Saturday, October 31, 2009

Conservatives vs. Moderates: What is going on in the GOP?

Today's breaking news out of New York is that Republican nominee Dede Scozzafava has withdrawn from the race for New York's 23rd District. Dede cited a slip in the polls and a lack of funding for her departure from the race.

New York's 23rd has drawn national attention because it shows a fracture in the Republican Party where the far right seems to be taking hold of the party as a whole, as a far right candidate ran after not receiving the nomination as an independent, and has gained the endorsement of the Republican Party. Some are suggesting that this means the end of moderates in the GOP, while others indicate it is a shift right for the nation. I think the latter may be wishful thinking.

There is a clear rise in strange occurrences that are clearly not from the moderate wing of the GOP from the Tea Parties, to the Birthers, and so on. To better understand it, it may be worth looking to Kansas, where a Democrat won two terms as Governor in a state that is almost 2/3 Republican. It begs the question of "how does a Democrat win in Kansas?" And the answer was a rift in the GOP that may be showing up in many forms around the nation.

There are essentially four major factions of the Republican Party: Neoconservatives (Defense hawks, not primarily concerned with domestic policy), Paleoconservatives (small government), Christian Conservatives (religious, even theocratic at times), and moderates (pragmatists). In Kansas, the Neocons and the Christian Cons aligned against the Paleocons and the Moderates in a vicious battle. In the end, the campaign was so bitter that either the other faction didn't show up or it showed up for the Democrat to spite the faction that received the nomination.

In the case of that set of coalitions, it illustrates a fundamental problem in the GOP factions: A fight over government philosophy within the GOP. Christian Conservatives, fundamentally, want a theocratic democracy, where the government can enforce morality. Neoconservatives are focused on foreign policy and power, they almost share a Machiavellian view of controlling the people, which would naturally align with Christian Conservatives because when you control the religion of the people, you can control them.

These views are fundamentally at odds with Paleocons who believe in limited government almost to the point of Libertarianism, but not quite to that point. They believe there are some other things the government can do, but limiting that is the best course. Moderates in the GOP generally are softer, squishier Paleocons who want low taxes and limited government, but realize more things need to be run by government. They probably don't mind Social Security, and may think some Medicare is good, but are fundamentally at odds with a single payer system or any universal government run health care system as being too much government.

This is essentially the fundamental problem being seen today. It is why Sarah Palin and John McCain didn't generally see eye to eye, with McCain being a lifetime Paleocon to moderate Paleocon, and Palin being more of a Neocon-Christian Conservative, the views of government were fundamentally at odds at the most basic level.

The problem for the moderates and Paleocons is that the Neocons and Christian Cons are more easily organized and mobilized, and often are more extreme because they believe, at their core, that they are fighting a war about the future of the world, and if they lose, they have lost America's destiny or God's mission for them. That is why the Paleocons have harkened back to the Founders through the symbolism of the Tea Party.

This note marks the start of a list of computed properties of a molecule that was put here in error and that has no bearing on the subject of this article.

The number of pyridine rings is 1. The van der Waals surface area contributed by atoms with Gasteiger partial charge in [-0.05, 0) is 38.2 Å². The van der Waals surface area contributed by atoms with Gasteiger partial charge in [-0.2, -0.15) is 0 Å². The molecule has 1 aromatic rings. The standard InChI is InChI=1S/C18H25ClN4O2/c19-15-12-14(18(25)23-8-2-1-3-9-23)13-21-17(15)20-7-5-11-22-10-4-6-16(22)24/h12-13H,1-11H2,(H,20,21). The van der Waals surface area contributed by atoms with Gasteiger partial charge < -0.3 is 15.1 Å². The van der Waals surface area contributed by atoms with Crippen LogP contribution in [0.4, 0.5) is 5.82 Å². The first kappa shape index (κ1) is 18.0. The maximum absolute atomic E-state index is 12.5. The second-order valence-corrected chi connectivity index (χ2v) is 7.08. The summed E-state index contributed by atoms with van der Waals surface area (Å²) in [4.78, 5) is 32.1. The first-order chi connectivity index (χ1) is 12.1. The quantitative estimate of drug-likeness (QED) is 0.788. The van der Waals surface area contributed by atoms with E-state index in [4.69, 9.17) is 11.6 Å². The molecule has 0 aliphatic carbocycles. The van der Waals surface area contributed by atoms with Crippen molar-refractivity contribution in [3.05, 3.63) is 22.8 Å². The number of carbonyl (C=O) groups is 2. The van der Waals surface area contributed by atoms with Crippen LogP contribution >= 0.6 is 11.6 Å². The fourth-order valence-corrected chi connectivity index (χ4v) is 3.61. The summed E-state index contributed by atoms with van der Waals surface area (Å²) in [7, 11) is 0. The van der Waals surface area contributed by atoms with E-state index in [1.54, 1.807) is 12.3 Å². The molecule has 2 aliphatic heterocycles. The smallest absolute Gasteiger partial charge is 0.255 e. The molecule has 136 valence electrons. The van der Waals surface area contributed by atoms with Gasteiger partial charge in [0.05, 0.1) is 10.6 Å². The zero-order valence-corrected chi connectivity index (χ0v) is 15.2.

Democrats are trying to fan those flames, to feed the extremes, and to expose those extremes to expand their party and their base. It is a large part of why President Obama isn't "taking" the spoils of victory but rather insisting about gaining moderates on legislation. To take it would be to unify the right against him and rally them, but to continually reach out makes the moderates feel, on some level, that the Democrats are willing to work with them as the extremists on the right start to kick them out.

This is why New York's 23rd has gained such national attention. It is a district that has traditionally gone Republican for over 120 years, but President Obama narrowly beat John McCain there, and a split in the GOP may well bode well for the Democrats. This district is a race that will tell us a lot more about the impact of this split going on nationwide in the GOP, and how far reaching its implications are. If a Democrat wins it, it will signal real problems for Republicans nationwide as contested primaries create major divides in the party, leaving openings for the recruiting of moderates for Democrats.

While demographics may be key to Democrats taking states like Texas, the New York race may start to foreshadow the primary between Perry and Kay Bailey for the Governor's office in Texas (assuming Kay Bailey actually starts to campaign seriously). If Texas goes Democratic, it will dramatically change the electoral map in the nation.

As for New York's 23rd, it may well turn out the way California's Governor race where Gray Davis used campaign dollars to influence the GOP primary getting the far right candidate the nomination, leaving the moderate by the wayside and Gray Davis, a rather poor and uninspiring Democratic candidate to win relatively easily. We will have to wait and see because it has been such a strong GOP stronghold, but the Democrat vs. the far Right makes you wonder where the moderate Republicans and Independents will fall in the race.

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